On March 4, Kennedy appointed his brother-in-law Sargent Shriver to be the program's first director. Shriver was tasked with fleshing out the organization, which he did with the help of Warren W. Wiggins and others. Shriver and his think tank outlined the three major goals of the Peace Corps and decided the number of volunteers they needed to recruit. The program began recruiting volunteers the following July.
Until about 1967, applicants to the Peace Corps had to pass a placement test that tested "general aptitude" (knowledge of various skills needed for Peace Corps assignments) and language aptitude. After an address from Kennedy, who was introduced by Rev. Russell Fuller of Memorial Christian Church, Disciples of Christ, on August 28, 1961, the first group of volunteers left for Ghana and Tanzania. The program was formally authorized by Congress on September 22, 1961, and within two years over 7,300 Peace Corps volunteers were serving in 44 countries. This number would jump to 15,000 in June of 1966, the largest number in the organization's history.
The organization experienced major controversy in its first year of operation. On October 13, 1961, a postcard was written by a volunteer named Margery Jane Michelmore in Nigeria to a friend in the U.S. She described her situation in Nigeria as "squalor and [of] absolutely primitive living conditions." However, this postcard never made it out of the country. The Ibadan University College Students Union demanded deportation and accused the volunteers of being "America's international spies" and the project as "a scheme designed to foster neocolonialism." Soon the international press picked up the story and this led several people in the U.S. administration to question the future of the program as a whole. Nigerian students protested the program, and the American volunteers sequestered themselves and eventually began a hunger strike. After several days, the Nigerian students agreed to open a dialogue with the Americans.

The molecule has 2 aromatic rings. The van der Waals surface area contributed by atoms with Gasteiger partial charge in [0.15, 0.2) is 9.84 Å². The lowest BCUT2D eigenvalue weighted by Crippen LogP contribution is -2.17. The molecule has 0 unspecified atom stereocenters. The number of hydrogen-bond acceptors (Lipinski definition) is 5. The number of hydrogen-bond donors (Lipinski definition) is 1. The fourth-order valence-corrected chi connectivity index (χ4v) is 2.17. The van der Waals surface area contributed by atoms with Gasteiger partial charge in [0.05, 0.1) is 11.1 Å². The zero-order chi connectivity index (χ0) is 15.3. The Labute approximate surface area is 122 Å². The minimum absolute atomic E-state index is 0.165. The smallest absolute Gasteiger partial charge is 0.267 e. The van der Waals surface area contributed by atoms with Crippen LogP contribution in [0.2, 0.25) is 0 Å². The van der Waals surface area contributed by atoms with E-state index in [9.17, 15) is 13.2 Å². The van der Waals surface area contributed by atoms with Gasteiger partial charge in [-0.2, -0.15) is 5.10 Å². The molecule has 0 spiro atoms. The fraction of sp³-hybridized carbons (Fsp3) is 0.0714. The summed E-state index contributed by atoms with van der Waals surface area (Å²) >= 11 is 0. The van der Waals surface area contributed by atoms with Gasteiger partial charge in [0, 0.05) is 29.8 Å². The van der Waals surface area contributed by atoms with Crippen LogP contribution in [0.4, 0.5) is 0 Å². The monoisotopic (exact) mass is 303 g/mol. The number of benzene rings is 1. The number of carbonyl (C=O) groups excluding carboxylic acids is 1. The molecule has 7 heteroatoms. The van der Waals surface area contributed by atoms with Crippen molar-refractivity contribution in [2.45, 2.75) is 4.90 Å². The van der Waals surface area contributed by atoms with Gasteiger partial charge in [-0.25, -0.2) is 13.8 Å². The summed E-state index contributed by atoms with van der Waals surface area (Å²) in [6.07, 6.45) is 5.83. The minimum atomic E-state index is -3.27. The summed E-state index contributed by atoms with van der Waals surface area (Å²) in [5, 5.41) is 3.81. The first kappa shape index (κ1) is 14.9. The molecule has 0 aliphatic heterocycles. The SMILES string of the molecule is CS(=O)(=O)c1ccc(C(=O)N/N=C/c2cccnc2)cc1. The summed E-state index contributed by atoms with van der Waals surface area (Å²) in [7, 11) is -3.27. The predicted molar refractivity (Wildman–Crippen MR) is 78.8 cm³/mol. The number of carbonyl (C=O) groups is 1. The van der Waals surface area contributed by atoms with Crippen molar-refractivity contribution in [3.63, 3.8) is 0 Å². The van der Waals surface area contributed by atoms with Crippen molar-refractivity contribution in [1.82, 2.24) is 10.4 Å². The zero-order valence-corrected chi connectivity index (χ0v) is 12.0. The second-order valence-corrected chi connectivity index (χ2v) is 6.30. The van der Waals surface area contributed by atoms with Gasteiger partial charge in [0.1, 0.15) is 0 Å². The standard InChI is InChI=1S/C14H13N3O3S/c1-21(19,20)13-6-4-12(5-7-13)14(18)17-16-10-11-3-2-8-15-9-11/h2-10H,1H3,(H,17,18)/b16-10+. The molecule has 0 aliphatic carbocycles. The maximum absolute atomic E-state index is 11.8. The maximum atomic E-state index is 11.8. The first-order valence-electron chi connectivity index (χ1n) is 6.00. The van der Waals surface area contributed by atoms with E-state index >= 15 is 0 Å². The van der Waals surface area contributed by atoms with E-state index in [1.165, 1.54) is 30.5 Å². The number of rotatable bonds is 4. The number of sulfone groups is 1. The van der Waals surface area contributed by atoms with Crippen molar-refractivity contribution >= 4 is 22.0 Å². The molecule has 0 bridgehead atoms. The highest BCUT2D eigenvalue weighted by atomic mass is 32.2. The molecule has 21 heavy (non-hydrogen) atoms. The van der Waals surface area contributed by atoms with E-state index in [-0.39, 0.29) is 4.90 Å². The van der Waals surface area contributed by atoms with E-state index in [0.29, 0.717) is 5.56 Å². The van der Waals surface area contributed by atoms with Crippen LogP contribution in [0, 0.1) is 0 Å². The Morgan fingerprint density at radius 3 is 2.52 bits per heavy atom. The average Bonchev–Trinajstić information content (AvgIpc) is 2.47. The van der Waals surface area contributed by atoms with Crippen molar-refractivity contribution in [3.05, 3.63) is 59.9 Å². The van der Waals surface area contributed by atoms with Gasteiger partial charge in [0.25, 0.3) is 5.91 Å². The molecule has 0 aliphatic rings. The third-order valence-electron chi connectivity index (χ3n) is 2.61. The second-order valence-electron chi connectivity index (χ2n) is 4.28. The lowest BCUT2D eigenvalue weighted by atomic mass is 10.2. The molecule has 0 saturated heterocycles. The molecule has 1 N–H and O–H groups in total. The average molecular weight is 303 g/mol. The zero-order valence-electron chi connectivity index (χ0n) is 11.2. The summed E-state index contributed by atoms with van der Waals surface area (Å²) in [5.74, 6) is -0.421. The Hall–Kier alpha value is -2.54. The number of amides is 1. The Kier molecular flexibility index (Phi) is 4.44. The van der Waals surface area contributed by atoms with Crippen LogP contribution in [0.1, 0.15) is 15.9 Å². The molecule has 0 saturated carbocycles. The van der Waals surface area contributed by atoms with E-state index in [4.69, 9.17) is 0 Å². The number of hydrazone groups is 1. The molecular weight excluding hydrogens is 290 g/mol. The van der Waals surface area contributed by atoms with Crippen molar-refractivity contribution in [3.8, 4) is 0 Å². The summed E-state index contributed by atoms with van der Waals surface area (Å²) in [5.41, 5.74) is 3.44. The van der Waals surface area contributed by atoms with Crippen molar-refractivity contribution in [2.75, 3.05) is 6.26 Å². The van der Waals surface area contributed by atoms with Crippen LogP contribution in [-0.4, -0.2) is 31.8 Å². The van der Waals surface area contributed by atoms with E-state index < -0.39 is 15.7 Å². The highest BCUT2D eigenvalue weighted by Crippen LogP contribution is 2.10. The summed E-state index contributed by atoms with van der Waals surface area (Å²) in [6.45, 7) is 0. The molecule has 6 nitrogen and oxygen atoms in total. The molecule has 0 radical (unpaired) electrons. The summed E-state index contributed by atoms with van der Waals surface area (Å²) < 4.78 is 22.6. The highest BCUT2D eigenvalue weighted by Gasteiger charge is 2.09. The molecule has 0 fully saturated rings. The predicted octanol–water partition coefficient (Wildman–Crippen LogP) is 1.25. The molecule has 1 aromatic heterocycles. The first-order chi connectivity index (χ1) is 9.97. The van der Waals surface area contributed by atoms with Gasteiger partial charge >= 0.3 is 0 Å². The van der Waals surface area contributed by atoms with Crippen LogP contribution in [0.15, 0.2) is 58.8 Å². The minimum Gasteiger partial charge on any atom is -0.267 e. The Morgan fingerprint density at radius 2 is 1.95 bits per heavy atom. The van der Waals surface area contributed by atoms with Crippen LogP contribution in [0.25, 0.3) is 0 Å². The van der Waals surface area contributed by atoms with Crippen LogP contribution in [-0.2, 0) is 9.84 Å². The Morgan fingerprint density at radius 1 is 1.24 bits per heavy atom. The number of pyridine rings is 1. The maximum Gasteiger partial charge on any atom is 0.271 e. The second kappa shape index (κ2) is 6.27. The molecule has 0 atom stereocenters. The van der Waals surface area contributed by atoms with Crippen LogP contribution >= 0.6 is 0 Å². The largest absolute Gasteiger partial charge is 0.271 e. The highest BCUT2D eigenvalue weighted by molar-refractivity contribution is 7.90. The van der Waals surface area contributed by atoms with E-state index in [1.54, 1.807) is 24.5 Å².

The effect of the Peace Corps at this time was minimal. By 1966, more than 15,000 volunteers were working in the field, the largest number in the Peace Corps' history. In July 1971, President Richard Nixon, an opponent of the program, brought the Peace Corps under the umbrella agency ACTION. President Jimmy Carter, an advocate of the program, said that his mother, who had served as a nurse in the program, had "one of the most glorious experiences of her life" in the Peace Corps. In 1979, he declared it fully autonomous in an executive order. This independent status would be further secured when Congress passed legislation in 1981 to make the organization an independent federal agency.
At this time, the Peace Corps began branching out past its traditional concerns of education- and agriculture-related projects. In 1982, President Reagan appointee director Loret Miller Ruppe initiated several new business-related programs. For the first time, a large number of conservative and Republican volunteers joined the contingent of overseas volunteers, and the organization continued to reflect the evolving political and social conditions in the United States.
Funding cuts during the early 1980s dropped the number of volunteers to 5,380, its lowest level since the organization's early years. Funding began to increase in 1985, and Congress passed an initiative to raise the number of volunteers to 10,000 by 1992.
After the September 11, 2001, attacks alerted the nation to growing anti-U.S. sentiment in the Middle East, President George W. Bush pledged to double the size of the organization within five years as a part of the War on Terrorism. For the 2004 fiscal year, Congress passed a budget of $325 million, $30 million above that of 2003 but $30 million below the President's request.